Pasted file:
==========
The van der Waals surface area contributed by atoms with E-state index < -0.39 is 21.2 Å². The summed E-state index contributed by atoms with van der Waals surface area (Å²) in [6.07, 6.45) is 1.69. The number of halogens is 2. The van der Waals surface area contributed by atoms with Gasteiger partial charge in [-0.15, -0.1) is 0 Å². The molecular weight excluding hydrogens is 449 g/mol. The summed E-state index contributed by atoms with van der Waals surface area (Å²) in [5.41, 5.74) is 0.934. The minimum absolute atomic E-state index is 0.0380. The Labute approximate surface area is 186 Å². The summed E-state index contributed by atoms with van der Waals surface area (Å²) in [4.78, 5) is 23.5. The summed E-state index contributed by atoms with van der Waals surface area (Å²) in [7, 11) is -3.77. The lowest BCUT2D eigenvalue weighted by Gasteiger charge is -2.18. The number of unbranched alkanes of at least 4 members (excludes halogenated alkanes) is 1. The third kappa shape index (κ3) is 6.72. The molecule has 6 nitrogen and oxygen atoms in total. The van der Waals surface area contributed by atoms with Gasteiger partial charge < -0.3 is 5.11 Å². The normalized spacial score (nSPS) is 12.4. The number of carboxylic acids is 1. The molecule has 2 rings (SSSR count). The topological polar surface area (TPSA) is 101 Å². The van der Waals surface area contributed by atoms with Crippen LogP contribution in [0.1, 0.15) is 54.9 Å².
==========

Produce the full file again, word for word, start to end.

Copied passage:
The van der Waals surface area contributed by atoms with E-state index < -0.39 is 21.2 Å². The summed E-state index contributed by atoms with van der Waals surface area (Å²) in [6.07, 6.45) is 1.69. The number of halogens is 2. The van der Waals surface area contributed by atoms with Gasteiger partial charge in [-0.15, -0.1) is 0 Å². The molecular weight excluding hydrogens is 449 g/mol. The summed E-state index contributed by atoms with van der Waals surface area (Å²) in [5.41, 5.74) is 0.934. The minimum absolute atomic E-state index is 0.0380. The Labute approximate surface area is 186 Å². The summed E-state index contributed by atoms with van der Waals surface area (Å²) in [4.78, 5) is 23.5. The summed E-state index contributed by atoms with van der Waals surface area (Å²) in [7, 11) is -3.77. The lowest BCUT2D eigenvalue weighted by Gasteiger charge is -2.18. The number of unbranched alkanes of at least 4 members (excludes halogenated alkanes) is 1. The third kappa shape index (κ3) is 6.72. The molecule has 6 nitrogen and oxygen atoms in total. The van der Waals surface area contributed by atoms with Gasteiger partial charge < -0.3 is 5.11 Å². The normalized spacial score (nSPS) is 12.4. The number of carboxylic acids is 1. The molecule has 2 rings (SSSR count). The topological polar surface area (TPSA) is 101 Å². The van der Waals surface area contributed by atoms with Crippen LogP contribution in [0.1, 0.15) is 54.9 Å².